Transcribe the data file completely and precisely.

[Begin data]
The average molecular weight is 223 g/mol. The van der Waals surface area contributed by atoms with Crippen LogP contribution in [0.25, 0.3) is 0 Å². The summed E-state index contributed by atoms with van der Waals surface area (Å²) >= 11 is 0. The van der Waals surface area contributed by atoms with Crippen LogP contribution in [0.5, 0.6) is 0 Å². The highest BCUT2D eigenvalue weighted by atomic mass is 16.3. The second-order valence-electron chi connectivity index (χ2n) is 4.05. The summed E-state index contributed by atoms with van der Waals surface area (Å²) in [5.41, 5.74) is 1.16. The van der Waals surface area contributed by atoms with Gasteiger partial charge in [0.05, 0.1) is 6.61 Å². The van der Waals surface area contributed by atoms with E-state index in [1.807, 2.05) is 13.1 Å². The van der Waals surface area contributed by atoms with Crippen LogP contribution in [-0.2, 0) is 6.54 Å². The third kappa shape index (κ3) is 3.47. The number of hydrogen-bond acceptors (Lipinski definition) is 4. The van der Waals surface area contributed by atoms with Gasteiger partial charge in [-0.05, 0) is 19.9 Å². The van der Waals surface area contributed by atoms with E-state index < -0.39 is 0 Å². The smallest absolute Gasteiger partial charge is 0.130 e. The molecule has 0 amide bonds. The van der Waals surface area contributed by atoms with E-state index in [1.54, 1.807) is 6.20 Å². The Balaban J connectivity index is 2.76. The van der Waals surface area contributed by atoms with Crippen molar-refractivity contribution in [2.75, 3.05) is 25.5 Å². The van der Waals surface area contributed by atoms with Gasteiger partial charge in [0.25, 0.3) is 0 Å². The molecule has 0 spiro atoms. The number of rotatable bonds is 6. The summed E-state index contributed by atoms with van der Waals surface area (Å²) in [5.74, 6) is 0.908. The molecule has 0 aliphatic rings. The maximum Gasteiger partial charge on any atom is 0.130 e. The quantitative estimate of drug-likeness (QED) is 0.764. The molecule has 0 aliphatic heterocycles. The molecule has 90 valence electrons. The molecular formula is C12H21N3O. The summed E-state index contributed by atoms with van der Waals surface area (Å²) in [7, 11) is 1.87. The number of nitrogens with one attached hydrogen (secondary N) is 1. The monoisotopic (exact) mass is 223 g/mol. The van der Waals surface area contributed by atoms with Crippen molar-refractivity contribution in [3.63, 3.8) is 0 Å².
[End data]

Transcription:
The average molecular weight is 223 g/mol. The van der Waals surface area contributed by atoms with Crippen LogP contribution in [0.25, 0.3) is 0 Å². The summed E-state index contributed by atoms with van der Waals surface area (Å²) >= 11 is 0. The van der Waals surface area contributed by atoms with Crippen LogP contribution in [0.5, 0.6) is 0 Å². The highest BCUT2D eigenvalue weighted by atomic mass is 16.3. The second-order valence-electron chi connectivity index (χ2n) is 4.05. The summed E-state index contributed by atoms with van der Waals surface area (Å²) in [5.41, 5.74) is 1.16. The van der Waals surface area contributed by atoms with Gasteiger partial charge in [0.05, 0.1) is 6.61 Å². The van der Waals surface area contributed by atoms with E-state index in [1.807, 2.05) is 13.1 Å². The van der Waals surface area contributed by atoms with Crippen LogP contribution in [-0.2, 0) is 6.54 Å². The third kappa shape index (κ3) is 3.47. The number of hydrogen-bond acceptors (Lipinski definition) is 4. The van der Waals surface area contributed by atoms with Gasteiger partial charge in [-0.05, 0) is 19.9 Å². The van der Waals surface area contributed by atoms with E-state index < -0.39 is 0 Å². The smallest absolute Gasteiger partial charge is 0.130 e. The molecule has 0 amide bonds. The van der Waals surface area contributed by atoms with E-state index in [1.54, 1.807) is 6.20 Å². The Balaban J connectivity index is 2.76. The van der Waals surface area contributed by atoms with Crippen molar-refractivity contribution in [2.75, 3.05) is 25.5 Å². The van der Waals surface area contributed by atoms with Gasteiger partial charge in [0.25, 0.3) is 0 Å². The molecule has 0 spiro atoms. The number of rotatable bonds is 6. The summed E-state index contributed by atoms with van der Waals surface area (Å²) in [5.74, 6) is 0.908. The molecule has 0 aliphatic rings. The maximum Gasteiger partial charge on any atom is 0.130 e. The quantitative estimate of drug-likeness (QED) is 0.764. The molecule has 0 aliphatic heterocycles. The molecule has 90 valence electrons. The molecular formula is C12H21N3O. The summed E-state index contributed by atoms with van der Waals surface area (Å²) in [7, 11) is 1.87. The number of nitrogens with one attached hydrogen (secondary N) is 1. The monoisotopic (exact) mass is 223 g/mol. The van der Waals surface area contributed by atoms with Crippen molar-refractivity contribution in [3.63, 3.8) is 0 Å².